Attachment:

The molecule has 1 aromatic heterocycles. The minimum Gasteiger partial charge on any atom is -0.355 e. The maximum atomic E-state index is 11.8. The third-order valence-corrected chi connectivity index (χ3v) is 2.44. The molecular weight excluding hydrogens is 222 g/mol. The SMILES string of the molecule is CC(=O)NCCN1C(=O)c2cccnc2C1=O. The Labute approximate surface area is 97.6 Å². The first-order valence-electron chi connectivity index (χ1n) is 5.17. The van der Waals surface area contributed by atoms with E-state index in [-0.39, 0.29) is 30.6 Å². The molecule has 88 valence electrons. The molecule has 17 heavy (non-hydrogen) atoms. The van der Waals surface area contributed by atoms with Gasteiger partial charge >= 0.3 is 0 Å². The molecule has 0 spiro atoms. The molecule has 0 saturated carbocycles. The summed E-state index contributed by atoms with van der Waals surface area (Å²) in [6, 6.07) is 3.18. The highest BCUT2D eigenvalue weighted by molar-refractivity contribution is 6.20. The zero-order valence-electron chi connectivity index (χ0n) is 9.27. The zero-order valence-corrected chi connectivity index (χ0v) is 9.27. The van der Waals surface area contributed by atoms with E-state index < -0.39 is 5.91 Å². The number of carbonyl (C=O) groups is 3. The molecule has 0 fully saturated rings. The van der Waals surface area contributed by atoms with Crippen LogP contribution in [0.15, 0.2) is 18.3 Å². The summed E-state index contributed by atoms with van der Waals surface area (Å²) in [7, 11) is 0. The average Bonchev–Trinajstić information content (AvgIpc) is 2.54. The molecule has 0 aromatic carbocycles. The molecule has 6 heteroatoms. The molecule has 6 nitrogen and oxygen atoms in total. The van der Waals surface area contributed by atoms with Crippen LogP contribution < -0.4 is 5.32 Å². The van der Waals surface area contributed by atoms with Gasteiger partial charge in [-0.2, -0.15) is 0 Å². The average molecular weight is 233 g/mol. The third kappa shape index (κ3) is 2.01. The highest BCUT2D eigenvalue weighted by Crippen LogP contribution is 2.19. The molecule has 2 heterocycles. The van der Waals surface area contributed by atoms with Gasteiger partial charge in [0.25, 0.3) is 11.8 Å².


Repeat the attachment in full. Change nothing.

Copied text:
The molecule has 1 aromatic heterocycles. The minimum Gasteiger partial charge on any atom is -0.355 e. The maximum atomic E-state index is 11.8. The third-order valence-corrected chi connectivity index (χ3v) is 2.44. The molecular weight excluding hydrogens is 222 g/mol. The SMILES string of the molecule is CC(=O)NCCN1C(=O)c2cccnc2C1=O. The Labute approximate surface area is 97.6 Å². The first-order valence-electron chi connectivity index (χ1n) is 5.17. The van der Waals surface area contributed by atoms with E-state index in [-0.39, 0.29) is 30.6 Å². The molecule has 88 valence electrons. The molecule has 17 heavy (non-hydrogen) atoms. The van der Waals surface area contributed by atoms with Gasteiger partial charge >= 0.3 is 0 Å². The molecule has 0 spiro atoms. The molecule has 0 saturated carbocycles. The summed E-state index contributed by atoms with van der Waals surface area (Å²) in [6, 6.07) is 3.18. The highest BCUT2D eigenvalue weighted by molar-refractivity contribution is 6.20. The zero-order valence-electron chi connectivity index (χ0n) is 9.27. The zero-order valence-corrected chi connectivity index (χ0v) is 9.27. The van der Waals surface area contributed by atoms with E-state index < -0.39 is 5.91 Å². The number of carbonyl (C=O) groups is 3. The molecule has 0 fully saturated rings. The van der Waals surface area contributed by atoms with Crippen LogP contribution in [0.15, 0.2) is 18.3 Å². The summed E-state index contributed by atoms with van der Waals surface area (Å²) in [7, 11) is 0. The average Bonchev–Trinajstić information content (AvgIpc) is 2.54. The molecule has 0 aromatic carbocycles. The molecule has 6 heteroatoms. The molecule has 6 nitrogen and oxygen atoms in total. The van der Waals surface area contributed by atoms with Crippen LogP contribution < -0.4 is 5.32 Å². The van der Waals surface area contributed by atoms with Gasteiger partial charge in [-0.2, -0.15) is 0 Å². The average molecular weight is 233 g/mol. The third kappa shape index (κ3) is 2.01. The highest BCUT2D eigenvalue weighted by Crippen LogP contribution is 2.19. The molecule has 2 heterocycles. The van der Waals surface area contributed by atoms with Gasteiger partial charge in [0.25, 0.3) is 11.8 Å².